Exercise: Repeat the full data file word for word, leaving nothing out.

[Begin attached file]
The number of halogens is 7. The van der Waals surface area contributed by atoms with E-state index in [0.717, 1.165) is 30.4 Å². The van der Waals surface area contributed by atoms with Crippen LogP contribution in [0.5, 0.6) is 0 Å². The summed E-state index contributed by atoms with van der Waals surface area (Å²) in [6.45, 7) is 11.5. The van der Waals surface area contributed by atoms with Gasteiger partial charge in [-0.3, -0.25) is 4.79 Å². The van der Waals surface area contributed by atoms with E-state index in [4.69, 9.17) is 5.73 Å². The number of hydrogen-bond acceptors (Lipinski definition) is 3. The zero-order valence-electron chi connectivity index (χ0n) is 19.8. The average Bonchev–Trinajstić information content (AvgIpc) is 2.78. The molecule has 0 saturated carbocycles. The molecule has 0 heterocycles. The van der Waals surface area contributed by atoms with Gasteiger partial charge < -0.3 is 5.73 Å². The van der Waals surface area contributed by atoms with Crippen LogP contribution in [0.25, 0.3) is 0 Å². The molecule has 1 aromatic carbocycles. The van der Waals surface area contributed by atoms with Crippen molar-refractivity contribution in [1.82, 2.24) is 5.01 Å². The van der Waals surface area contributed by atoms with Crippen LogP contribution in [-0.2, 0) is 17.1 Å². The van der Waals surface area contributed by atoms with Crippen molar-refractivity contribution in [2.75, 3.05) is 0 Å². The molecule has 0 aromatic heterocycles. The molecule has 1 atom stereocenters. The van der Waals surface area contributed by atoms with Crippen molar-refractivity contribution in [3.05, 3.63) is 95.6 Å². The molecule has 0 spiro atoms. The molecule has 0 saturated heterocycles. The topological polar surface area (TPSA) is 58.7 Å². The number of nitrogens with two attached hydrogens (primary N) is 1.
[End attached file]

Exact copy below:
The number of halogens is 7. The van der Waals surface area contributed by atoms with E-state index in [0.717, 1.165) is 30.4 Å². The van der Waals surface area contributed by atoms with Crippen LogP contribution in [0.5, 0.6) is 0 Å². The summed E-state index contributed by atoms with van der Waals surface area (Å²) in [6.45, 7) is 11.5. The van der Waals surface area contributed by atoms with Gasteiger partial charge in [-0.3, -0.25) is 4.79 Å². The van der Waals surface area contributed by atoms with E-state index in [4.69, 9.17) is 5.73 Å². The number of hydrogen-bond acceptors (Lipinski definition) is 3. The zero-order valence-electron chi connectivity index (χ0n) is 19.8. The average Bonchev–Trinajstić information content (AvgIpc) is 2.78. The molecule has 0 saturated carbocycles. The molecule has 0 heterocycles. The van der Waals surface area contributed by atoms with Gasteiger partial charge < -0.3 is 5.73 Å². The van der Waals surface area contributed by atoms with Crippen LogP contribution in [0.25, 0.3) is 0 Å². The molecule has 1 aromatic carbocycles. The van der Waals surface area contributed by atoms with Crippen molar-refractivity contribution in [1.82, 2.24) is 5.01 Å². The van der Waals surface area contributed by atoms with Crippen LogP contribution in [-0.2, 0) is 17.1 Å². The van der Waals surface area contributed by atoms with Crippen molar-refractivity contribution in [2.75, 3.05) is 0 Å². The molecule has 0 aromatic heterocycles. The molecule has 1 atom stereocenters. The van der Waals surface area contributed by atoms with Crippen molar-refractivity contribution in [3.05, 3.63) is 95.6 Å². The molecule has 0 spiro atoms. The molecule has 0 saturated heterocycles. The topological polar surface area (TPSA) is 58.7 Å². The number of nitrogens with two attached hydrogens (primary N) is 1.